Never been a bookworm. Literary classics, poetry, novels and fiction just never interested me. My preferences were always newspapers, biographies, historical events and conservative opinion books.
For Christmas I was the recipient of the Steve Jobs biography by Walter Isaacson. Smart gifters, excellent choice. Thanks kids.
I am not an Apple ‘fanboy’. Saying that would be an understatement. I have been an Apple Evangelist and what they called a dedicated power user since 1988. As a graphic designer it was my business to be out front and the Mac was the best career enhancer I could ever imagine.
Having met and shook hands with Mr. Jobs in person is one tiny part of my life I’ll never forget. Getting a personal tour of the Cupertino HQ in 1998 was an indescribable experience.
This bio is 570 pages of nonstop wheeling and dealing, real life conflicts, successes and failures along with the vast amounts of wealth so many individuals earned. Hippie capitalists. That’s what they was.
It’s about the life of one individual so driven its no wonder Jobs died so young, even if he did eat the most healthy organic vegan food his entire life. According to the author, Jobs blamed his pancreatic cancer on not taking care of his medical health after suffering from kidney stones a few years earlier. His ‘reality distortion field’ is well documented in business as well as his life.
The book begins by recounting his early life and goes into great detail about the inner conflict he had by being adopted. The author may have spent too many pages on Jobs early (pre-Apple) years. He seemed to be setting up a platform in which to judge his later behavior and unequaled determination to succeed as what I consider an excellent example of a visionary entrepreneur.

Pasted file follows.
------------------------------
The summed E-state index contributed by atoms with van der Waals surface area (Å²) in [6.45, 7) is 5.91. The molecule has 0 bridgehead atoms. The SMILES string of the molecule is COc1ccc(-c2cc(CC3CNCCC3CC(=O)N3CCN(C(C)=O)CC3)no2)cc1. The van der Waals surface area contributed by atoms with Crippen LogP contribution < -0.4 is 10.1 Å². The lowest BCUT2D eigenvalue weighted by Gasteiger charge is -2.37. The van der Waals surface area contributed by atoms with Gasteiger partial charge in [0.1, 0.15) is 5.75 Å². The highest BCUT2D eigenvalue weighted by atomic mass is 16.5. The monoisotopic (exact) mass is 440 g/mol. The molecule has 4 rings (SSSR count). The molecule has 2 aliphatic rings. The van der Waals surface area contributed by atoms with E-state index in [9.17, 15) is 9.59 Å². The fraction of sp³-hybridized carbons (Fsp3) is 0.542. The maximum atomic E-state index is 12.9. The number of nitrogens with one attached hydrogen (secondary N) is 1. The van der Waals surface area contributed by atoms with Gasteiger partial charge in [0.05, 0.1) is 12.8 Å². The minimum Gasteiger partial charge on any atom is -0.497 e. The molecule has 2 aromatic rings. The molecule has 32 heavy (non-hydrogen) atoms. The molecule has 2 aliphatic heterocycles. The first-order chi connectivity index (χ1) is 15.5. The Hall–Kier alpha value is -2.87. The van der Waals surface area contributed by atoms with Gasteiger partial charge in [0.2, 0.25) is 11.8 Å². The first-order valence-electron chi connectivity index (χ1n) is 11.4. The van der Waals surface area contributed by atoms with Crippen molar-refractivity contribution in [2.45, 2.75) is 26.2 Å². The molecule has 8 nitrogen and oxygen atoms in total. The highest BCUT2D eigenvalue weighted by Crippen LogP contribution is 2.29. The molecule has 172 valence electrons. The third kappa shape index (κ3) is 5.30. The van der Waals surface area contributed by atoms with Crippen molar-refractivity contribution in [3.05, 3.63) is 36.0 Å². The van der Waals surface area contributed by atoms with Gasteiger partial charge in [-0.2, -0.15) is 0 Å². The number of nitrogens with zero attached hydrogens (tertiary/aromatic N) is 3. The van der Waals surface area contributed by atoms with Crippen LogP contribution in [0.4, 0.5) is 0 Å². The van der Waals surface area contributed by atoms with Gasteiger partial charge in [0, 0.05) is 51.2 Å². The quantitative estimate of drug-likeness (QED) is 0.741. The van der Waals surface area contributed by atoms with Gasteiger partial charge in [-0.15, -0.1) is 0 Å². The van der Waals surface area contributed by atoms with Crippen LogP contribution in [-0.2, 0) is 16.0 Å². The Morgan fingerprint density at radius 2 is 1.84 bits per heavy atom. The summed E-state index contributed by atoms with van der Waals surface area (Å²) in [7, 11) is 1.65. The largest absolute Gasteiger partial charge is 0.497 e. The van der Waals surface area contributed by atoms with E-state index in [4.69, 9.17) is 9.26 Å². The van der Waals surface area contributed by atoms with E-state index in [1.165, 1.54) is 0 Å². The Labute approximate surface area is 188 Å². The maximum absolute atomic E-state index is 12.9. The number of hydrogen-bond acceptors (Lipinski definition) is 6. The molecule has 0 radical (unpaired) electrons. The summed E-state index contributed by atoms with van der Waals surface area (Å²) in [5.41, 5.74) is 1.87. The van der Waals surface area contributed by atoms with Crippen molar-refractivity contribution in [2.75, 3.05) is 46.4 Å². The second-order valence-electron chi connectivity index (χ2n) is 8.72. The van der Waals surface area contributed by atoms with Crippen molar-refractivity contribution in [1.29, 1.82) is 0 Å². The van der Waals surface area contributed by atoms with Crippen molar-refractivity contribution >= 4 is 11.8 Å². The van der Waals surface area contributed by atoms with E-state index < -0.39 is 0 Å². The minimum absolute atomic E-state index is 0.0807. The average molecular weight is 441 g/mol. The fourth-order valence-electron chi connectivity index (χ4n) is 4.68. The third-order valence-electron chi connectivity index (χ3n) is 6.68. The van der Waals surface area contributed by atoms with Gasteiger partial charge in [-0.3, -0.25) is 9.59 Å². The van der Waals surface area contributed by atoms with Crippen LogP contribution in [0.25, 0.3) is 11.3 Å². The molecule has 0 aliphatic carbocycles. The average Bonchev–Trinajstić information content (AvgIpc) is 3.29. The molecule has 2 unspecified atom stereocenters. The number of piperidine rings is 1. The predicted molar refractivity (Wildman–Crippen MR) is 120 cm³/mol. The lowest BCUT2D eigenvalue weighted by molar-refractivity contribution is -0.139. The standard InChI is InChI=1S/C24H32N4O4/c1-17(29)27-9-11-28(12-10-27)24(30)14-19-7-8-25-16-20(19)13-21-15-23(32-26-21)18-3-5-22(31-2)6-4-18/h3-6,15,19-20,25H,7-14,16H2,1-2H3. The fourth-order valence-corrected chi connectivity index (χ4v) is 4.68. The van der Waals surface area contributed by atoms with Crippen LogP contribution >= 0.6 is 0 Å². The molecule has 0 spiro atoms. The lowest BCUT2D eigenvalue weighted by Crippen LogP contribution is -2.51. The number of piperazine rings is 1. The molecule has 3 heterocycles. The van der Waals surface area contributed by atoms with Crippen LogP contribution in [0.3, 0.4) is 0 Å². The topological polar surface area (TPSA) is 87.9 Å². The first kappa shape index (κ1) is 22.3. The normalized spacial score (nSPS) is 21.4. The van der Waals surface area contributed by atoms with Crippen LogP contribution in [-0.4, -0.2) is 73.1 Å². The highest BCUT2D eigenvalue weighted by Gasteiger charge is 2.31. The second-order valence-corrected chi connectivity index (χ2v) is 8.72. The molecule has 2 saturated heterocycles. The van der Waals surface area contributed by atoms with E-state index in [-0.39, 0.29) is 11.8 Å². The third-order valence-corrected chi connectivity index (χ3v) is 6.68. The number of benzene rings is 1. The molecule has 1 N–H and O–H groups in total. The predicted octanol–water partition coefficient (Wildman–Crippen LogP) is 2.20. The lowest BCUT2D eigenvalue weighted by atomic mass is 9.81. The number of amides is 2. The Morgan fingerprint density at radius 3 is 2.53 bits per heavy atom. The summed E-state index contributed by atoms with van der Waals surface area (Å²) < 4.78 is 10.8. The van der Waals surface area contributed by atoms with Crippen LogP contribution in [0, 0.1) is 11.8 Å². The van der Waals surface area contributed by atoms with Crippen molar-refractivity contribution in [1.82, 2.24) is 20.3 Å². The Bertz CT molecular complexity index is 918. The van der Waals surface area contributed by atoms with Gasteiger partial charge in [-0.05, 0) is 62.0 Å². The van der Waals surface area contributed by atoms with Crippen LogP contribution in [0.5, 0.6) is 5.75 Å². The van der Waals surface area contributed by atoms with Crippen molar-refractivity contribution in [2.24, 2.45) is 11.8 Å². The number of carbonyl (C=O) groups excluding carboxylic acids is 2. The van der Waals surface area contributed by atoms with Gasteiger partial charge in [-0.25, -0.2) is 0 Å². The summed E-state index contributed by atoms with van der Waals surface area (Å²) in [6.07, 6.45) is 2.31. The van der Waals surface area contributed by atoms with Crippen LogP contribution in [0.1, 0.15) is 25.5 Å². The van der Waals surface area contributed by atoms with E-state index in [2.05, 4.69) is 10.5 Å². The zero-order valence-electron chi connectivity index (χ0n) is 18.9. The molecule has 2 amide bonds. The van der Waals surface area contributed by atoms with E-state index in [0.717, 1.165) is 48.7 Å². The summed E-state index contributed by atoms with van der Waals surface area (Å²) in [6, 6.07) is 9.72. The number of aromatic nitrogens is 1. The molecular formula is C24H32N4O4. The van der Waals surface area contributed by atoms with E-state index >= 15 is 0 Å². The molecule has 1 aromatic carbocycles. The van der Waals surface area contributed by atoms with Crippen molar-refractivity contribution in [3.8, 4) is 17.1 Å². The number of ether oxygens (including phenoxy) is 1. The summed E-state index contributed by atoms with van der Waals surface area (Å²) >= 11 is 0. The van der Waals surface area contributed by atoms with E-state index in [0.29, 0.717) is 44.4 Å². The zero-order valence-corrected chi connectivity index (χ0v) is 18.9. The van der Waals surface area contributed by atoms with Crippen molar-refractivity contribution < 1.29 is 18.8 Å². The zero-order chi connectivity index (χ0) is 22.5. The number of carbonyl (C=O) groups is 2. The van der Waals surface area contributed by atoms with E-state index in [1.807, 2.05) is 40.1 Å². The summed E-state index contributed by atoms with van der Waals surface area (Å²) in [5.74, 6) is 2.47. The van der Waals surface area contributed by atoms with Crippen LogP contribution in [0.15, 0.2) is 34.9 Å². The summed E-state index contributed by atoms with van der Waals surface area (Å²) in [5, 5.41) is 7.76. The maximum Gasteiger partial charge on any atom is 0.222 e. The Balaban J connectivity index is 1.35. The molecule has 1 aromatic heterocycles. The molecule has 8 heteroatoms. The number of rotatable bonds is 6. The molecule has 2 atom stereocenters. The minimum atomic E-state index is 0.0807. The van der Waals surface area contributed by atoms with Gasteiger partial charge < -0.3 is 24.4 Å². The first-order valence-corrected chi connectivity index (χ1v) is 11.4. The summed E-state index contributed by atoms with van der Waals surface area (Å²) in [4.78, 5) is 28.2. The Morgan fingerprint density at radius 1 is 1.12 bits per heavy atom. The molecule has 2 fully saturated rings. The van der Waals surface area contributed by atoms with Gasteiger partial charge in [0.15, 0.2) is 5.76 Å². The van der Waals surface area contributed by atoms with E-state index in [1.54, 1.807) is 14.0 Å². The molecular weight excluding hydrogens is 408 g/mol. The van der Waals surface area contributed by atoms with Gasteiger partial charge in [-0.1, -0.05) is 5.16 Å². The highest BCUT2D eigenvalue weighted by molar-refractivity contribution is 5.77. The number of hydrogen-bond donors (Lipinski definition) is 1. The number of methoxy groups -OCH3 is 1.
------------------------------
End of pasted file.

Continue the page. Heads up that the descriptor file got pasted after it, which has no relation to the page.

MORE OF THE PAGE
Following the development of Apple products in print reflected my own life and career. The stories behind these astounding developments are fascinating.
His mid career failures are what made Mr. Jobs the pinnacle of success he became. Having been in many corporate environments myself so many of the accounts of corporate chicanery made me feel right at home.
The difference is Jobs was in total control of his destiny. Me? Not quite so much.
What many PC devotees will never understand is that a closed and completely integrated system such as Apple, while it may cost more, is a reliable, stable platform that ‘just works’ and is far more valuable than all the other cheap tech junk that has been and continues to be produced. This book explains the how’s and why’s of this elegantly closed technology better than I ever could. There were many quotes in the book from Bill Gates where he admitted many times and in so many words that Jobs ate his lunch.
An odd thing happened to me when it comes to technology. I was on the bleeding edge decades ago. I lusted for it and could not wait to beta test what was on the Adobe horizon and I did.
Today I still do not own an iPhone and so far refuse to. Bought my wife an iPad and it suits her computing needs so much she cannot put it down. And that’s why I refuse to be tethered to a device. For me, pads pods and phones are distractions to living a social life and to enjoy what the real world has to offer. So I own the cheapest mobile phone possible (free) with no bells, whistles or 'apps'. I choose to run away from being connected to everything all the time.
If you hate Jobs and Apple this book may give you plenty of reason to hate them even more. But given the chance it could change a few minds. Getting a behind the scenes look at one of the most successful businessmen in history was worthy of my reading time.
It’s been said that truth is stranger than fiction. This book is proof.